Scientists might have spotted tectonic activity inside Venus
Venus might be hell, but don’t call it a dead planet. Amid surface temperatures of up to 471 °C and surface pressures 100 times greater than those on Earth, new research suggests the planet might still be geologically active. That’s encouraging news to people who think it could once have hosted life (or that it might still be able to).
Earth’s lithosphere (its crust and upper mantle) is made of “plates” that move around and crash into each other, resulting in mountains, deep ocean trenches, and volcanic and seismic activity. This tectonic activity also plays an important role in the carbon cycle, the processes in which carbon is released and reabsorbed in the ecosystem; by regulating the amount of carbon dioxide in the atmosphere, it has helped keep the planet cool and comfortable this whole time.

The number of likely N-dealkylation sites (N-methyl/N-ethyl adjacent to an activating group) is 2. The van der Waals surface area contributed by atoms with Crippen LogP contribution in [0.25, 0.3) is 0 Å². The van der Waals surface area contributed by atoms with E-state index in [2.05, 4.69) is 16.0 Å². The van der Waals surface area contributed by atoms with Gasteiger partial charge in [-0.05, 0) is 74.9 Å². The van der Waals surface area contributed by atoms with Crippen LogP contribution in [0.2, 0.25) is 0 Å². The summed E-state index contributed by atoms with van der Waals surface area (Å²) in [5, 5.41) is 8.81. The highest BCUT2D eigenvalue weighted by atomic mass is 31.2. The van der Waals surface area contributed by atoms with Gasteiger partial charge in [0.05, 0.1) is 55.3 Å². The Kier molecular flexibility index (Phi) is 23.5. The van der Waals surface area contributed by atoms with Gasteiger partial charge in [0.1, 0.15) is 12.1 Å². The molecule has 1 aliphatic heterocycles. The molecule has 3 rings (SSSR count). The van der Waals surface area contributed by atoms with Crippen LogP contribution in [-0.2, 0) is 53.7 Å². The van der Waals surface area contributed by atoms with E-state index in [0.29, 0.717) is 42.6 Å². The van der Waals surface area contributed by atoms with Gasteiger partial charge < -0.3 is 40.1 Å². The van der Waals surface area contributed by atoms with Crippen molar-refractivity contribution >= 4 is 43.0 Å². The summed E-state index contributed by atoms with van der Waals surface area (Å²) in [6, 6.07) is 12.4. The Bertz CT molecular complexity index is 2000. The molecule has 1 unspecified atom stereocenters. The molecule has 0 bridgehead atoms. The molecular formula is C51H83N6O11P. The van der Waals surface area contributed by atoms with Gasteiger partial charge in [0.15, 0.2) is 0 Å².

Thus far, scientists have never observed anything similar on Venus. But we’ve never been able to rule it out, because it’s hard to make scientific observations of the planet (its thick clouds obscure its surface, and any spacecraft we’d land there would most likely melt in a matter of hours). In the new findings, published in PNAS today, scientists think they’ve finally spotted evidence of a new type of tectonic activity on Venus.